Exceptions to safety rules: 5 things not to say

by on March 22, 2011 · 0 Comment POSTED IN: Workplace Safety Network

You know that some workplace tasks may require exceptions to normal safety procedures.

How those “exceptions” are communicated, though, is tricky. Supervisors must clearly express:

  • why the exception is needed, and
  • what new safety precautions will be taken instead.

Sending the wrong message
If supervisors fail to communicate both these things the right way, workers will likely take home the message that it’s okay to break the rules sometimes. That can lead to a more casual attitude toward safety, and more rules broken, until supervisors have to intervene.

Example: A worker must retrieve snow removal machinery, but has to cross an iced-up area to get to it. How the supervisor responds is crucial.

Here are things the supervisor will be tempted to say that will damage your safety culture:

1. ‘OK, but be careful’
Why it’s wrong: “Be careful” means “We’re breaking the rules, but don’t get hurt.”

The incorrect message it sends: “If you pay particular attention and we get away with it, there’s no harm done.” Problem is, the next time, the worker may think, “I can break the rule if I’m careful.” That doesn’t build the safety-first culture you want.

Better: “Our rule is workers can’t walk over icy areas. We’re going to have to get some bags of salt or sand the iced areas down first – even if we have to go buy it at the hardware store, before we walk over that ice to retrieve the snow removal equipment.”

2. ‘Just this once’
Sometimes you get caught unaware. A crew member violates a safety rule, or equipment fails, and everyone wants to react immediately. So the supervisor says, “OK, just this once.”

Why it’s wrong: Once a worker hears this, he or she feels it’s okay to employ “just this once” the next time. In a high-hazard situation, such as a confined rescue, that can be fatal. Even in less hazardous situations, like using a piece of equipment with a broken guard, it presents a serious risk.

Better: The supervisor says, “Not even this once. But we can attempt to fix that guard and get maintenance up here for an emergency work order.” This reinforces the safety culture of identifying hazards and thinking about how to apply them, even in emergency situations.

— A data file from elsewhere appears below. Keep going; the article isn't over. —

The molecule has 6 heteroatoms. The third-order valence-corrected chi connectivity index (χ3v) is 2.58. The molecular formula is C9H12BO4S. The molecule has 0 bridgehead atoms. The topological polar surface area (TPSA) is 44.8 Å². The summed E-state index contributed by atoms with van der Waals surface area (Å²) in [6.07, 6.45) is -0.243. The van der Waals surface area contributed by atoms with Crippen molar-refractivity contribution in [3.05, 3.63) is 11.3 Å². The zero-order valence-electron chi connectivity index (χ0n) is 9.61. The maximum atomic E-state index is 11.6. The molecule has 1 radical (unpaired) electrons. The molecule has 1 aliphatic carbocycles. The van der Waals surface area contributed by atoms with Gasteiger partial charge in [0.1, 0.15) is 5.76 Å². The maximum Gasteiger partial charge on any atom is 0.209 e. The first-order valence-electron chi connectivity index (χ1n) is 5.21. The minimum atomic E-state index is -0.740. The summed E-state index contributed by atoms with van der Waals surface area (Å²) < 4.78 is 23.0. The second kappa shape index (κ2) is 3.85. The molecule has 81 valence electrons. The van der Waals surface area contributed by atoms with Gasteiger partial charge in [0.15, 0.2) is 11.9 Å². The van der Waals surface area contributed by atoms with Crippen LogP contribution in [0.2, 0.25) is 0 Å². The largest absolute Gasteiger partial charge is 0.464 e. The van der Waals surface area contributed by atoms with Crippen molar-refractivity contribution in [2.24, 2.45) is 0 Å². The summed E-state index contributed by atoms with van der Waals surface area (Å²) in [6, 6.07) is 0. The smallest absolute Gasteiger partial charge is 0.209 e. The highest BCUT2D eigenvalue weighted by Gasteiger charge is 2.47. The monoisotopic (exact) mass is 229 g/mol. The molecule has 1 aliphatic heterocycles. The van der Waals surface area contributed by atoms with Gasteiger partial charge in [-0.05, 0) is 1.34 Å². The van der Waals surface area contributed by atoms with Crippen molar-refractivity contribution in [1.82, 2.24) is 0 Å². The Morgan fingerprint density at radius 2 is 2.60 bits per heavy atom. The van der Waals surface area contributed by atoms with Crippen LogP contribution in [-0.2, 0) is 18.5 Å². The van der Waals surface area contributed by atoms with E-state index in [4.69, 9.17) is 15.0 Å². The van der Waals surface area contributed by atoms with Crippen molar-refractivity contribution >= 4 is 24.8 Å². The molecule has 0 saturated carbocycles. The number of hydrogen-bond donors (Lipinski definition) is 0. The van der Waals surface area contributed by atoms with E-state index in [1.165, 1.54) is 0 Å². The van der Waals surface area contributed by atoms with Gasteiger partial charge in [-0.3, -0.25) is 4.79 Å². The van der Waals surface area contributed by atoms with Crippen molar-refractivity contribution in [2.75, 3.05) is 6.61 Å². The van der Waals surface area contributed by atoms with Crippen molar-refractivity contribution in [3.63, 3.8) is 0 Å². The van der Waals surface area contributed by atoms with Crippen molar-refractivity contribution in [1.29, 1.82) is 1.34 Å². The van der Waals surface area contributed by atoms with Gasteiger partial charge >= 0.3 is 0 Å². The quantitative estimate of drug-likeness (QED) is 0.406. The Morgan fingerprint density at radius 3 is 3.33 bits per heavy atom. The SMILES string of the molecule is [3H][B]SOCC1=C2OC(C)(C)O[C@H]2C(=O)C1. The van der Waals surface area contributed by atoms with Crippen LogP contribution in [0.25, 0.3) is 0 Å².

3. ‘Just finish it up’
Ever drive a car that’s low on gas and think, “If I speed up I’ll get to a station sooner” You know the temptation. Of course, you should go slower to conserve gas, but that’s not how it feels.

When something goes wrong late in a shift, the supervisor may think, “If I just finish these last few pieces, no problem.” So he says, “Finish it up and we’ll take care of it tomorrow.”

Why that’s wrong: It teaches workers to follow the wrong instincts, rather than learn to step back when something goes wrong and reassess the situation.

Better: “Yeah, I know we’re almost done here, but we’re going to have to fix this problem before we go forward. We can come up with a temporary and safe workaround.”

Example: Since this often happens late in a shift, the operator can stay a few minutes later and use someone else’s equipment. Or perhaps others can assist using operable equipment. That will help build teamwork in a safety context.

4. ‘What else can we do?’
Sometimes, supervisors can’t figure out how to safely perform a function. This usually occurs during equipment set-up or when seeing a hazard first thing in the morning.

In the earlier example, if the snowblower is under a tarp covered with the previous night’s snow and ice, the supervisor can just say, “What else can we do?” Same goes if there a small oil leak the night before and you need to go through the slick area to get the cleanup equipment.

Better: “Wait a second. Let’s make sure we’ve got the leak stopped, and see if there is anything here that can give us better traction, so we don’t fall trying to get the cleaning equipment.” Usually, there’s a safe workaround.

This improves your safety culture by forcing workers to think.

5. ‘We definitely have to fix this (but not now)’
Perhaps the most insidious of these culture-damaging supervisor statements occurs when supervisors acknowledge the problem, but put off fixing it: “We definitely ought to do something about this, but we can’t right now.”

Why it’s wrong: Replace the word “can’t” with “won’t” and you’ll see the problem. The supervisor is really saying, “We won’t do anything about this.” And acting as if saying that will ward off bad luck.

Better: “We don’t have the supplies right now to fix this, and I don’t see a workaround. We’re going to have to put this on hold until we get the safety supplies we need.”

Suggestion: Remind supervisors to come to you if there’s a difficult safety situation that will require delays. Better they come to you than let the situation fester – because once it becomes “someday,” safety often gets put on hold indefinitely.

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